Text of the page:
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About Dennis Puleston
Dennis Puleston Celebration Transcript Lindblad Newsletter article New York Times Obit

New York Times
June 16, 2001

Dennis Puleston, 95, Environmental Leader Is Dead


Dennis Puleston, a naturalist, boat designer and yachtsman who, as founding chairman of the Environmental Defense Fund, played a leading role in getting the insecticide DDT banned in the United States and many other countries, died June 8 at his home in Brookhaven, N.Y. He was 95.

Mr. Puleston was awarded the Medal of Freedom by President Harry S. Truman in 1948 for his work during the World War II in designing the DUKW amphibious landing craft, commonly known as the Duck, which was used in military campaigns like the Normandy landing.

After joining the Brookhaven National Laboratory in Upton, N.Y., in 1948, Mr. Puleston, a keen ornithologist most of his life, began to study a large breeding colony of ospreys - birds of prey that live off fish and are sometimes called fish hawks - on the privately owned Gardiners Island, off eastern Long Island.

By the early 1960's he had concluded that these ospreys were dying out as a result of the dichloro-diphenyl-trichlorethane, or DDT, being sprayed in the area to keep down mosquitoes; it weakened the shells of the birds' eggs so much that they could not protect the live chicks inside.

In 1966, four years after the publication of Rachel Carson's book "Silent Spring," about the damage caused by chlorinated hydrocarbon pesticides like DDT, Mr. Puleston and several colleagues won a lawsuit against the Suffolk County Mosquito Control Department and secured a yearlong ban on DDT spraying.

Inundated by requests for help in similar struggles from across the country, Mr. Puleston and his colleagues set up the Environmental Defense Fund in 1967 to raise money and campaign for better environmental protection.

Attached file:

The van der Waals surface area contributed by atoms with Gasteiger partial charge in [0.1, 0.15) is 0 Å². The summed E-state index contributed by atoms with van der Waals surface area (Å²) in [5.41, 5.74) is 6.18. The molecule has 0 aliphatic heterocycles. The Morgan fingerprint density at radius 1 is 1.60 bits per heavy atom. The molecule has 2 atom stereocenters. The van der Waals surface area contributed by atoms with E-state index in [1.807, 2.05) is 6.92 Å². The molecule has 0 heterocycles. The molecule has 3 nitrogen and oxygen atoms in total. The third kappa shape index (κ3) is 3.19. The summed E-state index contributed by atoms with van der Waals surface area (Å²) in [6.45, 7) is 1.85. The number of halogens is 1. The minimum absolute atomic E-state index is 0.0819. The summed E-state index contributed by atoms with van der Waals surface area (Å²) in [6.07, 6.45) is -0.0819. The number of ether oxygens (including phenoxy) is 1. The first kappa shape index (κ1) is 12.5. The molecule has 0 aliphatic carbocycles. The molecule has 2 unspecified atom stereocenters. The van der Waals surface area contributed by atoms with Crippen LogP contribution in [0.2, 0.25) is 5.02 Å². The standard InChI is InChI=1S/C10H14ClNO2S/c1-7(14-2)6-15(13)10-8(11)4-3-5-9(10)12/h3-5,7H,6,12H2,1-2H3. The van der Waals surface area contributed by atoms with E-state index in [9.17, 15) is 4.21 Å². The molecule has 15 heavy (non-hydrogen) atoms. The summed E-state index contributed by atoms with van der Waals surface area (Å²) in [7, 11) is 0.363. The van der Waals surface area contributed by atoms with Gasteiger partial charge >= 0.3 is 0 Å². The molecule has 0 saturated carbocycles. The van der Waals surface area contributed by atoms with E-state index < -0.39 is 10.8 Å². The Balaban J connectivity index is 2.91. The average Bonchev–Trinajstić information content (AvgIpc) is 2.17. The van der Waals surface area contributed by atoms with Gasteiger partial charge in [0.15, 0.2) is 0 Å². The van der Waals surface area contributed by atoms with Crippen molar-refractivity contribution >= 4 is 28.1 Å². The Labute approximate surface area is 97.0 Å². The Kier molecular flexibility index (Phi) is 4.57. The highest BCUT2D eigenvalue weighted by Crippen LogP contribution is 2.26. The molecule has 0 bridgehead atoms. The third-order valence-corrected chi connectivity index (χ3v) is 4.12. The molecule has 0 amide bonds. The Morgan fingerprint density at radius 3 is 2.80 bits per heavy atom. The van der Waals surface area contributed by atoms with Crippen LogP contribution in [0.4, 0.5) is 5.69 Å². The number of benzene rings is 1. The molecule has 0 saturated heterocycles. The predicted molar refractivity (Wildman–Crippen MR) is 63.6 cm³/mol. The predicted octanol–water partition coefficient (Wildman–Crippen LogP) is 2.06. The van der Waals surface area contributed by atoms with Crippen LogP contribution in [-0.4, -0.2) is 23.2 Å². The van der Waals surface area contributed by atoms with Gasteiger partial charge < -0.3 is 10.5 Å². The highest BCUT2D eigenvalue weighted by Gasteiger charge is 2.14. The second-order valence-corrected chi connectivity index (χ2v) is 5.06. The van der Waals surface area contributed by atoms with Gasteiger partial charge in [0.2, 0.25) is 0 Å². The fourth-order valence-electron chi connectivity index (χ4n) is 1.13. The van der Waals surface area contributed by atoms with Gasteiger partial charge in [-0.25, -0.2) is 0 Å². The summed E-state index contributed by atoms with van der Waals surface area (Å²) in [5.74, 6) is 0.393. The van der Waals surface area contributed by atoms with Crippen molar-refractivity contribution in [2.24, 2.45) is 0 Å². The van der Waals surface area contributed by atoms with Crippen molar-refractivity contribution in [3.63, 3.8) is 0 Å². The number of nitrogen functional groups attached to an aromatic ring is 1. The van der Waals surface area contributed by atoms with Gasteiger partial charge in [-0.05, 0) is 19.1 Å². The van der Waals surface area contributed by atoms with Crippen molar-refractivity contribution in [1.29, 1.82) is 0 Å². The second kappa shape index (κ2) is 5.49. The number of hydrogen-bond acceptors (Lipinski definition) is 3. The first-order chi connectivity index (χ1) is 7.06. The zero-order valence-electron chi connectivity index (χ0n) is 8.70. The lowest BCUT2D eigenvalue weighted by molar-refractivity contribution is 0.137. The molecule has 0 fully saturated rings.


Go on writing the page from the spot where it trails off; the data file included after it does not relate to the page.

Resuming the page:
He became the first chairman, a post he held until 1972.

In 1970, New York banned most uses of DDT and in 1972 a nationwide ban was instituted; many other countries followed suit.

Today, Environmental Defense, as Mr. Puleston's organization is called, is one of the leading environmental lobbying groups in the United States, with about 300,000 members and an annual budget of about $40 million.

Born near London on Dec. 30, 1905, Mr. Puleston grew up in the fishing village of Leigh-on-Sea on the Thames estuary in Essex, where he acquired a love of boats and a taste for adventure. He also became an avid naturalist and a skilled painter of birds.

After studying biology and naval architecture at London University, he set out across the Atlantic in 1931 with a friend in a small sailing boat on what was to become a six-year odyssey down the eastern seaboard of the United States, around the Caribbean and across the South Pacific, with interludes teaching sailing at Rye, N.Y., and running a coconut plantation on Tortola, in the British Virgin Islands.

In 1937, Mr. Puleston reached China just as the Sino-Japanese War was beginning. He managed to escape any trouble and made it to London on the Trans-Siberian Railway. He published an account of his adventures in "Blue Water Vagabond" (Doubleday, 1939).

He married Betty Wellington of New York in 1939 and became an American citizen in 1942, the year he started working with a firm of naval architects; he helped design the Duck-like two-and-a-half-ton DUKW amphibious landing craft adopted by the Allies.

Mr. Puleston was sent back to the Pacific, where he trained American forces on the craft, organized a training school for the British in India who used it and took part in amphibious operations in the Solomon Islands, New Guinea and Burma, where he was wounded in the spine by a Japanese shell splinter.

After a period in the hospital, he went to Britain to train allied forces in preparation for the Normandy landings. He then returned to the Pacific to organizing a DUKW training school on Oahu and take part in the invasions of Iwo Jima and Okinawa, where he was when the war ended in September 1945.

After retiring from the Brookhaven laboratory in 1970, Mr. Puleston began a second career as a lecturer and a guide, accompanying groups of tourists on boat trips all over the world. He went on almost 200 cruises, including about 35 trips to Antarctica.

Mr. Puleston is survived by his wife; his son, Peter, of New Brunswick, Canada; and two daughters, Jennifer Clement of Brookhaven and Sally McIntosh, also of New Brunswick.